During the Digitalization discussion, there was a lot to be said about PLM and adjusting how it is being utilized — not just for storage of information, but rather utilizing the tools within it to help the brand be more profitable. Keeping communication within the system and making sure that knowledge is passed on. As we use Gerber’s Yunique PLM at Columbia College, I think that there are ways that we can mimic this idea in the classroom setting, by having teams submit their PLM tech packs or material sourcing requests, and receiving feedback from either staff who is set up as “vendors,” or even working with actual vendors to make this more real-world applicable for students to see how the interaction works. Similarly, 3D is a growing segment in the industry (and mentioned earlier is new to Columbia’s fashion program), but is also underutilized in terms of linking the design process with manufacturing process. I think there is much more to learn here.


In the last panels of the day, sustainability was a big topic, and we were introduced to some interesting labs and accelerator programs. Of note, the Zeis Textiles Extension and Flex Factory at NC State University was incredibly relevant. Their new lab features collaboration opportunities for businesses to utilize body scanning equipment, cutting, sewing and knitting machines, along with prototyping and material testing. While Columbia College does not offer all of those areas, perhaps it is a way we can further collaborate with companies in our local area or designers in our community, as we have lots to offer around digital and screen printing, embroidery, and other design services.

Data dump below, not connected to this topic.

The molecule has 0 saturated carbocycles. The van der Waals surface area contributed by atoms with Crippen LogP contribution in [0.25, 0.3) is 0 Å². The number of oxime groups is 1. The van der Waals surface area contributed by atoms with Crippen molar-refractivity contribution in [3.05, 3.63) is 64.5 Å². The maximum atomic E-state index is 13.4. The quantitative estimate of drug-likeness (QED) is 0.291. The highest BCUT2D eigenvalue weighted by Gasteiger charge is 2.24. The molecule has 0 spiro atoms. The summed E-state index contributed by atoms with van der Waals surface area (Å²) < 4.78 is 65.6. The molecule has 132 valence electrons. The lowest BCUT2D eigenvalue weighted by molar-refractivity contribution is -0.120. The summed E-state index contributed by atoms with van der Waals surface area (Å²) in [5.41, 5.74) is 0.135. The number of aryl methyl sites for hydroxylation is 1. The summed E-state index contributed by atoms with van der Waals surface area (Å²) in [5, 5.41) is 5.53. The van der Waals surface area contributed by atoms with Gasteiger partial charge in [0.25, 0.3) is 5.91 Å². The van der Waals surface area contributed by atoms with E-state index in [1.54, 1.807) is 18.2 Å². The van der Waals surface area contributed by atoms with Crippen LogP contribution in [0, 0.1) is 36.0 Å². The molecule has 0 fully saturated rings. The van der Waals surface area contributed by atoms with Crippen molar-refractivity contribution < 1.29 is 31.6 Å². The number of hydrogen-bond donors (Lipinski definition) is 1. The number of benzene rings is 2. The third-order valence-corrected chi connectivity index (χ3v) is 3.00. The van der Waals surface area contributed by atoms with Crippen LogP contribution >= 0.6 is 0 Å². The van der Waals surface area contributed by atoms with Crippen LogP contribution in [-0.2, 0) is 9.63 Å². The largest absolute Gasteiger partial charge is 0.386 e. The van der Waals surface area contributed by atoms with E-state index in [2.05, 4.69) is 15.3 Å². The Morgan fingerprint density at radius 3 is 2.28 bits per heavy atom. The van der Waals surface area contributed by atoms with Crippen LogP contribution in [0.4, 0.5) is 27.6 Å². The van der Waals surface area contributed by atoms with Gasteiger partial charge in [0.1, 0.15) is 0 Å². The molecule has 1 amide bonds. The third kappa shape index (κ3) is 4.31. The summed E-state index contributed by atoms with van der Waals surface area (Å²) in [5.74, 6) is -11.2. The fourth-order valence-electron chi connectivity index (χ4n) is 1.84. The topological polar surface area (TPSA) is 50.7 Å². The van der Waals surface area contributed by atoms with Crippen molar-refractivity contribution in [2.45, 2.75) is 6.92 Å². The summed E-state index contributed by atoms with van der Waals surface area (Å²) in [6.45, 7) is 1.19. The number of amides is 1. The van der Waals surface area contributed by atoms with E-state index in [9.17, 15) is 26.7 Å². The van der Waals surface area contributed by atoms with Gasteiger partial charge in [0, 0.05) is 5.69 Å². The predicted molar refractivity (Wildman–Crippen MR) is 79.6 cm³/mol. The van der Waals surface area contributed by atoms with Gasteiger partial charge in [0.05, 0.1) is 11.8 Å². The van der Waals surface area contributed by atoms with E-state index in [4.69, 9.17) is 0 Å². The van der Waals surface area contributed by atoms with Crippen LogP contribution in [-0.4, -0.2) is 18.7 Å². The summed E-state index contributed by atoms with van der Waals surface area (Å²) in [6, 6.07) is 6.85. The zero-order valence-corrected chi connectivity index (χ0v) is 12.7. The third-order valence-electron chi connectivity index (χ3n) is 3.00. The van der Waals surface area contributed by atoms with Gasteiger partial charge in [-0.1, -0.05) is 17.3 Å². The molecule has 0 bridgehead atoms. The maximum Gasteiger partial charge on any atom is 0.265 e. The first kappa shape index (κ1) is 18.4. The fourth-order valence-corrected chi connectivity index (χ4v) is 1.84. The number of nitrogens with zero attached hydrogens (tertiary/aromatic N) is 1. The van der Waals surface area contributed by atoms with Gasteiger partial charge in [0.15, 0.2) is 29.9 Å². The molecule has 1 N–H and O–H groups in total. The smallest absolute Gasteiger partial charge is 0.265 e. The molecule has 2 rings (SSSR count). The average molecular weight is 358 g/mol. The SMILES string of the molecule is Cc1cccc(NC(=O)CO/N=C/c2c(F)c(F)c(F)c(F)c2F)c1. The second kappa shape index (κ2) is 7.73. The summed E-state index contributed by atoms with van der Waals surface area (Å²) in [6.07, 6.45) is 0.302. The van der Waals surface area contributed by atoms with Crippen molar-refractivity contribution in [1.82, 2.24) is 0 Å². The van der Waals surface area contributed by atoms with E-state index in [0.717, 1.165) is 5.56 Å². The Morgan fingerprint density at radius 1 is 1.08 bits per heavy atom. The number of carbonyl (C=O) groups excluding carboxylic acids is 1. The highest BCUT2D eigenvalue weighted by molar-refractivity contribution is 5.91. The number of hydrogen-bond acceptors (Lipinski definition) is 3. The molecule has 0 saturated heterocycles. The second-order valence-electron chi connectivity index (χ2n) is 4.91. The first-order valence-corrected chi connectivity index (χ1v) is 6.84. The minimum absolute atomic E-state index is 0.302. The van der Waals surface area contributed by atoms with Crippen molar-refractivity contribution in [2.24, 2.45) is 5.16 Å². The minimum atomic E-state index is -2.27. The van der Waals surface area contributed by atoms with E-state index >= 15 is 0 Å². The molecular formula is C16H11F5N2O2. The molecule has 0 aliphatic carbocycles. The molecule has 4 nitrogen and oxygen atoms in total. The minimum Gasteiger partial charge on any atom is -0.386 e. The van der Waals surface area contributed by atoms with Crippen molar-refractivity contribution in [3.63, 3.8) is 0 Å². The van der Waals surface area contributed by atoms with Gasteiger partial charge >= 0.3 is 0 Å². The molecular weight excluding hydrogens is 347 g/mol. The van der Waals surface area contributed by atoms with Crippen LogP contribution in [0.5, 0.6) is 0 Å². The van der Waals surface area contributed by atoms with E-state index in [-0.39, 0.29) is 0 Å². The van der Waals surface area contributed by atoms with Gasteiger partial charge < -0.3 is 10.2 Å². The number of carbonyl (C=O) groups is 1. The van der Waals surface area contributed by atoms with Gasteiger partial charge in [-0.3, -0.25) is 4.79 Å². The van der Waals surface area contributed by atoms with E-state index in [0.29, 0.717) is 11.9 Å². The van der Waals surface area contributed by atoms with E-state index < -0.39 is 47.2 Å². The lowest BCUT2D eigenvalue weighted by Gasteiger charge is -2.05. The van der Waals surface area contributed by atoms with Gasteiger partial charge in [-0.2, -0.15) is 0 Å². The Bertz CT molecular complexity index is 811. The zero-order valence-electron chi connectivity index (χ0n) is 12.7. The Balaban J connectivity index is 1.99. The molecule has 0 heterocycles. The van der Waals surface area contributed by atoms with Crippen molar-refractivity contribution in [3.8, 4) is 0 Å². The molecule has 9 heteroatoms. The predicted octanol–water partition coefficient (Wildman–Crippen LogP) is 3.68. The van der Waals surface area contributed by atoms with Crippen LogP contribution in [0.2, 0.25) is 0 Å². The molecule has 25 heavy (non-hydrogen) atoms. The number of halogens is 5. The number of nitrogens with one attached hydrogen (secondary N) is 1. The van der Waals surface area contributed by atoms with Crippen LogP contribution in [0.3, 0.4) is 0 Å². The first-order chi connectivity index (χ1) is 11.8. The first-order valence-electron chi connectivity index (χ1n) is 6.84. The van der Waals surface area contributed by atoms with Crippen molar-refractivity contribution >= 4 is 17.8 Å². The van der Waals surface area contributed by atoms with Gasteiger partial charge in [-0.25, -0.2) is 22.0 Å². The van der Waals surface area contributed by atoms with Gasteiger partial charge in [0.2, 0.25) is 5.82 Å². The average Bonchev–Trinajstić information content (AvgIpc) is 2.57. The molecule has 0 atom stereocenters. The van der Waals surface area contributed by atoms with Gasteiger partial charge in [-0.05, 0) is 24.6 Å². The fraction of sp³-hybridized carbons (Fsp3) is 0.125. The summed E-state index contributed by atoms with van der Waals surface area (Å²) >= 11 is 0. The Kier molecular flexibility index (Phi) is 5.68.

The day wrapped with a panel at the ISAIC facility, located above the Carhartt flagship store. This was particularly interesting to see as I had met with the ISAIC team at another trade show earlier this year (Texprocess Americas in May 2022), where they shared a booth with JUKI sewing machines. Here we got to see various testing equipment including AI-enabled video cameras where QC checks could take place more quickly and accurately in a lightbox with the specialized camera equipment, as well as their various sewing and knitting machines where they simultaneously train individuals in these specialized skills while working with Carhartt and other companies who need those items either prototyped or mass produced at smaller quantities, in a way that benefits both parties. They also have an industrial sewing operator program which prepares students for work in factory settings, and they license out their curriculum around the country. This may be an opportunity for a certificate program or at least a resource that we may utilize in the future to help train faculty on the latest in sewing and manufacturing.


In all, this was a great conference and I’m thankful for this opportunity to have attended on behalf of Columbia College Chicago. Coming from the fashion and product development side, I don’t always get to see as much on the technology and manufacturing side, outside of utilizing CAD and working with factories. Having a better understanding of how they operate and what they need in order to better support the brands — and what each segment struggles with in terms of technology adaptation, workforce development and supply chain management — is good information for us as educators to bring into the classroom and have discussions with students about as they enter various facets of the industry and work with different players.



Learn more about Xochil's business, the Chicago Pattern Maker.